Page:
Mortgage spreads were out only half a basis point last week, pointing towards a rather muted reaction to further GSE criticism emanating from Rep. Richard Baker (R., La.) and Federal Reserve Board chairman Alan Greenspan.
Last week Baker released another letter by Greenspan that reiterates his concerns about the credit subsidies that Fannie Mae, Freddie Mac and the Federal Home Loan Banks enjoy.
"The extent to which the subsidy is exploited is determined by the extent to which (the lenders) choose to issue debt and mortgage-backed securities, and not by legislation," he added in the Aug. 25 letter to the head of the House Banking subcommittee that is studying the issue of regulatory reform for the nation's secondary mortgage market.
"Since these implicit subsidies have important consequences for the structure and efficiency of the markets and the productive allocation of real resources, it is appropriate for them to be subject to the Congressional oversight process," Greenspan said.
As chairman of the House Banking subcommittee on capital markets, securities and GSEs, Rep. Baker is preparing to conduct a roundtable discussion about the bill (H.R. 3703) on Sept. 12.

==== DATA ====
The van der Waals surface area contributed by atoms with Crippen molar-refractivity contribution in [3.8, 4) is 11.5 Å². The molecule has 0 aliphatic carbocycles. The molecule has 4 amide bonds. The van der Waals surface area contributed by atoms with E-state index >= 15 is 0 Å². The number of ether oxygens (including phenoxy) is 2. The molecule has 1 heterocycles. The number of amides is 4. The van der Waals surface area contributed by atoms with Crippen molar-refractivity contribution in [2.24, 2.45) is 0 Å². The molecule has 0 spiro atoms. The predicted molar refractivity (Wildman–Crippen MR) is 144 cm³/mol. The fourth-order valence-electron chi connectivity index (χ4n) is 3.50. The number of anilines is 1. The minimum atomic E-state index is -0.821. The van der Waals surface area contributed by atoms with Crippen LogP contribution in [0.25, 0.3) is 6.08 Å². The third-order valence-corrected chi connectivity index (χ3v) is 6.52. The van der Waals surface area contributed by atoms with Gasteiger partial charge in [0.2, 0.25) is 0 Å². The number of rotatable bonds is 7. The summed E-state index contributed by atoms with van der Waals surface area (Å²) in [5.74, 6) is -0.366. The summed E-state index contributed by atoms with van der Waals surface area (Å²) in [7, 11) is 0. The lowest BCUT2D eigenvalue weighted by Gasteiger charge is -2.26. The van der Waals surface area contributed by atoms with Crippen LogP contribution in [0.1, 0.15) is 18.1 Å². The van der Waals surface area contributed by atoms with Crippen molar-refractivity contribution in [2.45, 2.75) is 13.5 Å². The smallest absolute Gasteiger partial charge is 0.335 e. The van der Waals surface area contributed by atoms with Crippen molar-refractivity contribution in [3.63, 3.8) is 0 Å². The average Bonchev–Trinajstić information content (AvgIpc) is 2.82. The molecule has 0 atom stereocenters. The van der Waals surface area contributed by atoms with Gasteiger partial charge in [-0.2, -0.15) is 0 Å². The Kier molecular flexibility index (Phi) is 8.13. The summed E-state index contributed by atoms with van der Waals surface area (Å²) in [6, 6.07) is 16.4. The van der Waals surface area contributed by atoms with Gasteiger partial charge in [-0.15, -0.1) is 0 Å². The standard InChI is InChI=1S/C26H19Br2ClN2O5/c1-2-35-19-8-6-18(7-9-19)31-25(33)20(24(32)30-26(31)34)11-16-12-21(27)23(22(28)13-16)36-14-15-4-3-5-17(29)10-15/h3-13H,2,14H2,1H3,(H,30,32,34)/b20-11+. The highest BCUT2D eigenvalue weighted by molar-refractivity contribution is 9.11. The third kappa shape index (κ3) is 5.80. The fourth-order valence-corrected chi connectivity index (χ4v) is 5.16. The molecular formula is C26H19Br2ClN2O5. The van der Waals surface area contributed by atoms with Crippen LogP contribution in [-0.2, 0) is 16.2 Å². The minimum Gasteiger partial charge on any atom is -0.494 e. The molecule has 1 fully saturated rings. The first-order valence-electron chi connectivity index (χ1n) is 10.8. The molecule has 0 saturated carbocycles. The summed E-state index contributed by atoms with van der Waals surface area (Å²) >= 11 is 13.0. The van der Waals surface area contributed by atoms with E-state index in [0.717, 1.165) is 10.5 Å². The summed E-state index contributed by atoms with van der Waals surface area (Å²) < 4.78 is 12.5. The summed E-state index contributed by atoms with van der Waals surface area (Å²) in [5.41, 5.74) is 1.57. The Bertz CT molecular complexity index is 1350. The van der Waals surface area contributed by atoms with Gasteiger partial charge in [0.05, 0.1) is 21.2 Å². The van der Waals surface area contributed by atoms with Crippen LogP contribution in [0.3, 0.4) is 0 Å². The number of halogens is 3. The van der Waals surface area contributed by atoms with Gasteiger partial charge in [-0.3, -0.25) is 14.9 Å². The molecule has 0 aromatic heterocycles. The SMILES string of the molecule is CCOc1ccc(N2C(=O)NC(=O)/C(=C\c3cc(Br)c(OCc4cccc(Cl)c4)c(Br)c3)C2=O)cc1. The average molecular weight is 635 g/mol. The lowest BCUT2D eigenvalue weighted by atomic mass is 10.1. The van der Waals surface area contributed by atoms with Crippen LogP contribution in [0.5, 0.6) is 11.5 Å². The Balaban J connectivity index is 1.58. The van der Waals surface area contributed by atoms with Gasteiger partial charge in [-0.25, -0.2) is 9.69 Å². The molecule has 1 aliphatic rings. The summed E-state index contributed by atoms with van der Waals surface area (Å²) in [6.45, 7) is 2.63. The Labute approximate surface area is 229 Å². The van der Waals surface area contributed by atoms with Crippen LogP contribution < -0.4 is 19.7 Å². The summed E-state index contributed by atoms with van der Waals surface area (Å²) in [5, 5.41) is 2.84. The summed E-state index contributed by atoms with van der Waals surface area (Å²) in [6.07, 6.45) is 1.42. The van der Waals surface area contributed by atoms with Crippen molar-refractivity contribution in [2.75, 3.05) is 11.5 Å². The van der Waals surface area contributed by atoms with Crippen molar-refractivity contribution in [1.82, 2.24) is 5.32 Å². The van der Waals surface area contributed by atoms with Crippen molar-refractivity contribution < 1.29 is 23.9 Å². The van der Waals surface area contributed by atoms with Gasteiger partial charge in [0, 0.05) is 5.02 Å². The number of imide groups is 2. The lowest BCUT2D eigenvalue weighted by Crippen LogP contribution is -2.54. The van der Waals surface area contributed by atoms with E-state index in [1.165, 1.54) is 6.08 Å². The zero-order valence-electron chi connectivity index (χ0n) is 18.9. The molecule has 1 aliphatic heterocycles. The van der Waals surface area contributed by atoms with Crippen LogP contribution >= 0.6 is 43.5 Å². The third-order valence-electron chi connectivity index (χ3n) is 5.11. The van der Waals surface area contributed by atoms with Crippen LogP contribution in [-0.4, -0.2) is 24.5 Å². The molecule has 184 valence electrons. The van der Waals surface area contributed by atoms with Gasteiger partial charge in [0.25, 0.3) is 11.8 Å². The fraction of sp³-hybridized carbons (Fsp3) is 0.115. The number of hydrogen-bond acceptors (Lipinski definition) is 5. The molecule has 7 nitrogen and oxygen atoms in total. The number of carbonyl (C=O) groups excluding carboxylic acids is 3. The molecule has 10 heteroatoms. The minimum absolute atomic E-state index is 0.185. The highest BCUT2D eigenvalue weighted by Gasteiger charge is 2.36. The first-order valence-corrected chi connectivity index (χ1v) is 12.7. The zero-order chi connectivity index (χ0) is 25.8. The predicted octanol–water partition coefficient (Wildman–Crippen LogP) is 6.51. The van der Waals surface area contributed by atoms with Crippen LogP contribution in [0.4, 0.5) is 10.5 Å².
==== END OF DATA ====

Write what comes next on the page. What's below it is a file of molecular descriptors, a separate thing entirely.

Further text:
The Fed chairman has pointed out that the more debt the GSEs issue, the bigger subsidy they receive, Rep. Baker noted.
However, the MBS market reacted to the retread debate with more of an eye-roll than any serious concern.
"Greenspan always felt this way, so it is not really a surprise," said Art Frank, head of MBS research at Nomura Securities. "He is a pure free-market economist. So clearly Fannie and Freddie's charter doesn't fit with that view. But he cannot unilaterally change the regulatory scheme...So I don't see it happening this year."
Frank pointed out that Congress, which has just gone back in session, hopes to adjourn by early to mid October so that they can campaign for the November election. Additionally, Congress is dealing with approximately 11 appropriations bill, as well the issue of prescription drug benefits, so the GSE debt is "at best a third-tier issue," Frank noted.
"If we see some headlines that widen agency spreads two to three basis points, that's a buying opportunity."